Do you ever feel guilty when dismissing a student from speech? I know WE KNOW when they’re ready to jump out of the nest, but sometimes, other members of the child’s IEP team are anti-dismissal. I admit that there were a couple of times I avoided dismissing a student because I was just too exhausted to wage that battle

Do you get kickback from staff or from parents? During my 24 years in public schools, it often felt like the whole world wanted me to keep students in speech or language therapy for ETERNITY! The “D” word (aka dismissal) started to feel like a dirty word. 

Late in my career, I realized that we all needed to STOP talking about dismissal at the END of the therapy process, and START talking about it from Day 1! Then, never stop! 

How do we change the mindset that
dismissal is a negative event?

1) At the initial IEP meeting, make it very clear that dismissal is the ultimate goal! Explain that the GOAL is always for the child to NOT need us anymore. Talk about that glorious day the student will get to “graduate” from speech therapy as often as you can. WHY?? Because that way, when the time comes, the parent will be more mentally prepared, and it will be a party  instead of a fight! You can ensure that happens by always painting dismissal as positive, which helllooooo, it is!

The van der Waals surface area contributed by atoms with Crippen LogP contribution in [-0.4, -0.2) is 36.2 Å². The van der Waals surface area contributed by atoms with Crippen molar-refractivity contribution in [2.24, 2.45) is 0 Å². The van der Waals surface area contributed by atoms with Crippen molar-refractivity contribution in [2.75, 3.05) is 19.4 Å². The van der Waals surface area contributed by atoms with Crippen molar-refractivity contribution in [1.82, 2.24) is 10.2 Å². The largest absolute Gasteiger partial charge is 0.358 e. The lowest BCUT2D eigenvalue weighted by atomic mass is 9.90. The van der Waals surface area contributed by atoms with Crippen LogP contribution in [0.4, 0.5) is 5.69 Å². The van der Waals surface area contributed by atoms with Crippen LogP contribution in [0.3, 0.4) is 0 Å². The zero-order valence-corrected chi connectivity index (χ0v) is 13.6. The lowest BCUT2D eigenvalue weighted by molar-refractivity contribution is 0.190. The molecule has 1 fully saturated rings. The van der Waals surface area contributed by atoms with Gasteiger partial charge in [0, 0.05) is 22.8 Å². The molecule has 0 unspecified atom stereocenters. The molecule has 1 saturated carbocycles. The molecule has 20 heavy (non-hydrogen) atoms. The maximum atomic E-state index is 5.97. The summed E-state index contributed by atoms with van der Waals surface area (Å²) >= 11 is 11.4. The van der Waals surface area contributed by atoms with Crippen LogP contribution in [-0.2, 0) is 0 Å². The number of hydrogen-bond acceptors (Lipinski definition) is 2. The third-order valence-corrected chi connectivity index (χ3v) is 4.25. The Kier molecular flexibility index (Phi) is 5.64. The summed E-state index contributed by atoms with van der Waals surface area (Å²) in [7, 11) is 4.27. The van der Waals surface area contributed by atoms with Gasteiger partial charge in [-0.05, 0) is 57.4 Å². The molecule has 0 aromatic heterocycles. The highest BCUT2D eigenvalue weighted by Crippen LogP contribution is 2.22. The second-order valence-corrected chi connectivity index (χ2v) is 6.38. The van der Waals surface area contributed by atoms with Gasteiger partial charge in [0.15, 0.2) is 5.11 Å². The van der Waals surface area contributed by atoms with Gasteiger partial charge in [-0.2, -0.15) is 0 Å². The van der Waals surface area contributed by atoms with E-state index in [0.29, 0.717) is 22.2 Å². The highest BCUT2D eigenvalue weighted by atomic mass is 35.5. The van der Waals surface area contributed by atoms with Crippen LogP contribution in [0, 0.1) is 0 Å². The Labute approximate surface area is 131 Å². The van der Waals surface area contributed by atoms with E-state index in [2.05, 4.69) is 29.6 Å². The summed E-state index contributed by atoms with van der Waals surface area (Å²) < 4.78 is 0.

2) For students getting articulation therapy, explain the articulation hierarchy at each IEP meeting. I use this visual that helps parents to see how closet their child it to graduation! It also helps to use the articulation hierarchy with students as well! Seeing their own progression UP the hierarchy is so motivating! 

3) For all children approaching dismissal, rave about their progress in their progress reports. I made a habit of writing something like, “He’s doing so well that he won’t need me much longer,” or “I’ll be contacting you to discuss dismissal soon!” 

4) When the time comes, go all out with a diploma (which you can find within our membership) and plenty of gushing about how awesome the child is, and maybe even a goody bag to celebrate the monumental occasion! You’ll make some students very happy… at least until they realize that means they can’t go hang out with you anymore! OH, and for parents who have consented to photos, send them a photo from their child’s “Speech Graduation!” 

Now that I work in private practice, parents are much more open to dismissal (which I have to admit, took me aback)!

WHAT DO YOU THINK? Will you try talking about dismissal from day 1? 

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